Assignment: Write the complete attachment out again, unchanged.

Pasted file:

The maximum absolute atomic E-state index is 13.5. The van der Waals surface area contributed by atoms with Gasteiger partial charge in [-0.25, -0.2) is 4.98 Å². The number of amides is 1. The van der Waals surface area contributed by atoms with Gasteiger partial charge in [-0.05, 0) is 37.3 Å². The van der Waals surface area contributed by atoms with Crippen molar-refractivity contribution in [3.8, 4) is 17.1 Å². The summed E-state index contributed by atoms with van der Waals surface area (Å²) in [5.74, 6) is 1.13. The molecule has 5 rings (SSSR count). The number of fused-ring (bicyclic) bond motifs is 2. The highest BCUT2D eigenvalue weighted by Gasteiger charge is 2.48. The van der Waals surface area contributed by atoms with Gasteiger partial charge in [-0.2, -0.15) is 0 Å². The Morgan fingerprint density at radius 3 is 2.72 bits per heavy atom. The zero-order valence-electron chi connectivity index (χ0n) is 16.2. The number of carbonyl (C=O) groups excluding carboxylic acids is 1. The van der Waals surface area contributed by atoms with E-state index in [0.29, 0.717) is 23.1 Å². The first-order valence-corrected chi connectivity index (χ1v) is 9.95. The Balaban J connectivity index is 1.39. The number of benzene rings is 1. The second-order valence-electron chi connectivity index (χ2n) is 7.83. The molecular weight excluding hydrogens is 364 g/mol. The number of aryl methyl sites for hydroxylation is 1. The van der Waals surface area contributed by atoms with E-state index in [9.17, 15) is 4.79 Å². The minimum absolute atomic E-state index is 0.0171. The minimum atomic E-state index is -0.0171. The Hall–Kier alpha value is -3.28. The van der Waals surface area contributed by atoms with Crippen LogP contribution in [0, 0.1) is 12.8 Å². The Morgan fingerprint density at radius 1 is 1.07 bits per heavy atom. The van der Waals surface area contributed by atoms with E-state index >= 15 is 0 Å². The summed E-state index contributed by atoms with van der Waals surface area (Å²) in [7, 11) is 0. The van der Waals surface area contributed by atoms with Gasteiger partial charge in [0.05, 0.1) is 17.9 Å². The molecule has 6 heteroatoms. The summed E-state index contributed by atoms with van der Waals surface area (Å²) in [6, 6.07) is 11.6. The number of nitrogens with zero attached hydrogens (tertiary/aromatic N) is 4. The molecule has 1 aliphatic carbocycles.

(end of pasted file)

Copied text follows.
The maximum absolute atomic E-state index is 13.5. The van der Waals surface area contributed by atoms with Gasteiger partial charge in [-0.25, -0.2) is 4.98 Å². The number of amides is 1. The van der Waals surface area contributed by atoms with Gasteiger partial charge in [-0.05, 0) is 37.3 Å². The van der Waals surface area contributed by atoms with Crippen molar-refractivity contribution in [3.8, 4) is 17.1 Å². The summed E-state index contributed by atoms with van der Waals surface area (Å²) in [5.74, 6) is 1.13. The molecule has 5 rings (SSSR count). The number of fused-ring (bicyclic) bond motifs is 2. The highest BCUT2D eigenvalue weighted by Gasteiger charge is 2.48. The van der Waals surface area contributed by atoms with Gasteiger partial charge in [-0.2, -0.15) is 0 Å². The Morgan fingerprint density at radius 3 is 2.72 bits per heavy atom. The zero-order valence-electron chi connectivity index (χ0n) is 16.2. The number of carbonyl (C=O) groups excluding carboxylic acids is 1. The van der Waals surface area contributed by atoms with E-state index in [0.29, 0.717) is 23.1 Å². The first-order valence-corrected chi connectivity index (χ1v) is 9.95. The Balaban J connectivity index is 1.39. The number of benzene rings is 1. The second-order valence-electron chi connectivity index (χ2n) is 7.83. The molecular weight excluding hydrogens is 364 g/mol. The number of aryl methyl sites for hydroxylation is 1. The van der Waals surface area contributed by atoms with E-state index in [9.17, 15) is 4.79 Å². The minimum absolute atomic E-state index is 0.0171. The minimum atomic E-state index is -0.0171. The Hall–Kier alpha value is -3.28. The van der Waals surface area contributed by atoms with Crippen LogP contribution in [0, 0.1) is 12.8 Å². The Morgan fingerprint density at radius 1 is 1.07 bits per heavy atom. The van der Waals surface area contributed by atoms with E-state index >= 15 is 0 Å². The summed E-state index contributed by atoms with van der Waals surface area (Å²) in [7, 11) is 0. The van der Waals surface area contributed by atoms with Gasteiger partial charge in [0.05, 0.1) is 17.9 Å². The molecule has 6 heteroatoms. The summed E-state index contributed by atoms with van der Waals surface area (Å²) in [6, 6.07) is 11.6. The number of nitrogens with zero attached hydrogens (tertiary/aromatic N) is 4. The molecule has 1 aliphatic carbocycles.